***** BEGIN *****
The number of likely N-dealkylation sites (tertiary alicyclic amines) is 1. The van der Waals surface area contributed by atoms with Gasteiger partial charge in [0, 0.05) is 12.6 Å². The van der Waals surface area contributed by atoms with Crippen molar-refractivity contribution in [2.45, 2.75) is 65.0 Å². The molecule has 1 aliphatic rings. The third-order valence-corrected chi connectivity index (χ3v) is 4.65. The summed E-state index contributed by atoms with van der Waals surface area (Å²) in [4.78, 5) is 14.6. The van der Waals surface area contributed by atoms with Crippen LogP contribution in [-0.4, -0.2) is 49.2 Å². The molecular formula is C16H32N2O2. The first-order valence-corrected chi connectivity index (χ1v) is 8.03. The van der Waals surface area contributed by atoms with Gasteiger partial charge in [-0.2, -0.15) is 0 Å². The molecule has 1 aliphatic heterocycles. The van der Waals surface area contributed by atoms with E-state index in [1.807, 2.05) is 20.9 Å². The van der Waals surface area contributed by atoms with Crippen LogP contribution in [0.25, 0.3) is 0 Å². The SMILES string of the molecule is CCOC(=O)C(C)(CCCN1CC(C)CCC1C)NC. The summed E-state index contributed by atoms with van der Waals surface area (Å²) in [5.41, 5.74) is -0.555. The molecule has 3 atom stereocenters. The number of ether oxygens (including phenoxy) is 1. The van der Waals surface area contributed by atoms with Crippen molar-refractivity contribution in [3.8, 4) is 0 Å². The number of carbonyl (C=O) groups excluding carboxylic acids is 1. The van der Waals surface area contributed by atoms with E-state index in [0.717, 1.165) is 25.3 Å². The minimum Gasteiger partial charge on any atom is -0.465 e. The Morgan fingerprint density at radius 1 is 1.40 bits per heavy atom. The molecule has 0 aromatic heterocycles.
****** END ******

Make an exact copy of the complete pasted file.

The number of likely N-dealkylation sites (tertiary alicyclic amines) is 1. The van der Waals surface area contributed by atoms with Gasteiger partial charge in [0, 0.05) is 12.6 Å². The van der Waals surface area contributed by atoms with Crippen molar-refractivity contribution in [2.45, 2.75) is 65.0 Å². The molecule has 1 aliphatic rings. The third-order valence-corrected chi connectivity index (χ3v) is 4.65. The summed E-state index contributed by atoms with van der Waals surface area (Å²) in [4.78, 5) is 14.6. The van der Waals surface area contributed by atoms with Crippen LogP contribution in [-0.4, -0.2) is 49.2 Å². The molecular formula is C16H32N2O2. The first-order valence-corrected chi connectivity index (χ1v) is 8.03. The van der Waals surface area contributed by atoms with Gasteiger partial charge in [-0.2, -0.15) is 0 Å². The molecule has 1 aliphatic heterocycles. The van der Waals surface area contributed by atoms with E-state index in [1.807, 2.05) is 20.9 Å². The van der Waals surface area contributed by atoms with Crippen LogP contribution in [0.25, 0.3) is 0 Å². The SMILES string of the molecule is CCOC(=O)C(C)(CCCN1CC(C)CCC1C)NC. The summed E-state index contributed by atoms with van der Waals surface area (Å²) in [5.41, 5.74) is -0.555. The molecule has 3 atom stereocenters. The number of ether oxygens (including phenoxy) is 1. The van der Waals surface area contributed by atoms with Crippen molar-refractivity contribution in [3.8, 4) is 0 Å². The number of carbonyl (C=O) groups excluding carboxylic acids is 1. The van der Waals surface area contributed by atoms with E-state index in [0.717, 1.165) is 25.3 Å². The minimum Gasteiger partial charge on any atom is -0.465 e. The Morgan fingerprint density at radius 1 is 1.40 bits per heavy atom. The molecule has 0 aromatic heterocycles.